Mudslides kill at least 127 in China

BEIJING — Chinese Premier Wen Jiabao on Sunday toured an area in northwest China wracked by an avalanche of rain and mud that killed at least 127 people and left hundreds missing — the latest disaster in a summer season that has brought the nation's worst flooding in a decade.

Wen's visit came as rescue teams frantically searched flooded homes for survivors in rain-swollen Zhouqu County in the nation's northwestern Gansu Province. Authorities were reportedly trying to find an estimated 1,300 people, down from an earlier estimate of about 2,000.

A torrential downpour began late Saturday in the province's Gannan Tibetan Autonomous Prefecture, an area dominated by steep and barren terrain. Most of the area's 135,000 residents are ethnic Tibetan herders and farmers.

Shortly after midnight, as residents slept, mountains of mud struck the area, smashing a small power station and wreaking havoc as the Bailong River overflowed its banks.

Half the county was left underwater and one village of 300 homes was literally buried under mud and debris, according to the Xinhua news agency.

Peng Wei, head of the county's fire department, told reporters that "the county was in a valley and the river runs in the middle."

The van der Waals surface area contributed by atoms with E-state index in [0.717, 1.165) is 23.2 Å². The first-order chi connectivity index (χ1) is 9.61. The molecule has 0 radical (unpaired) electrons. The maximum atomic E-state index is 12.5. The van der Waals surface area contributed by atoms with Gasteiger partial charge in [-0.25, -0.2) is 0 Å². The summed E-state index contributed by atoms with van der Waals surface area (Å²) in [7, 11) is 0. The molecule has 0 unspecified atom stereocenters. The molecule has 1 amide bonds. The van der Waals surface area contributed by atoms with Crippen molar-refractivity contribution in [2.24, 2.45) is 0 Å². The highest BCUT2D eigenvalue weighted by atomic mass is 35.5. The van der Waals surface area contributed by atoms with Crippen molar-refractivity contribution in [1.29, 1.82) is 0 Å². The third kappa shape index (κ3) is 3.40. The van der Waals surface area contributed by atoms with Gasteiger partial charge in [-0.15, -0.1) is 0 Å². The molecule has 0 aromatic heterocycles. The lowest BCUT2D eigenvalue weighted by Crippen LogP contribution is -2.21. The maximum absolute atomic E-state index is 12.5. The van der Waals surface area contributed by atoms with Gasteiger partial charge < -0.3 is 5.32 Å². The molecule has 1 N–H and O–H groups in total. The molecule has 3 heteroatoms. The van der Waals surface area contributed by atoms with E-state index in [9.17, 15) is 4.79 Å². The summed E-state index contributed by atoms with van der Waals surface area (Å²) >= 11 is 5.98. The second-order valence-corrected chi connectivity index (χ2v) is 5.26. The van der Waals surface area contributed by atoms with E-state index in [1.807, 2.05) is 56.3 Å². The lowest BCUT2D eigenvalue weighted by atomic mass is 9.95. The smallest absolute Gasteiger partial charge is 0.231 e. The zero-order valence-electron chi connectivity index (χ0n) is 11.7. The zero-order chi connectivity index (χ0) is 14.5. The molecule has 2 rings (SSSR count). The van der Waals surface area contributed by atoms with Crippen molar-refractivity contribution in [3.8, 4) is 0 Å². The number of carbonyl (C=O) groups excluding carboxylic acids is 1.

State-run television Sunday estimated that 50,000 people had been evacuated. Nearly 3,000 troops and 100 medical workers were converging on the scene, while helicopters surveyed the damage, officials said.

"Now the sludge has become the biggest problem to rescue operations," one local official told Xinhua. "It's too thick to walk or drive through."

Li Tiankui, a resident who lives near the Bailong River, also told the news agency: "Someone said the fifth floor of my residential building had been submerged. People are busy looking for family members and friends."

So far this year, 1,100 people have been killed and more than 600 have gone missing amid floods that have caused tens of billions of dollars in damage across 28 provinces and regions. Overall, some 875,000 homes have been destroyed with more than 9 million residents evacuated.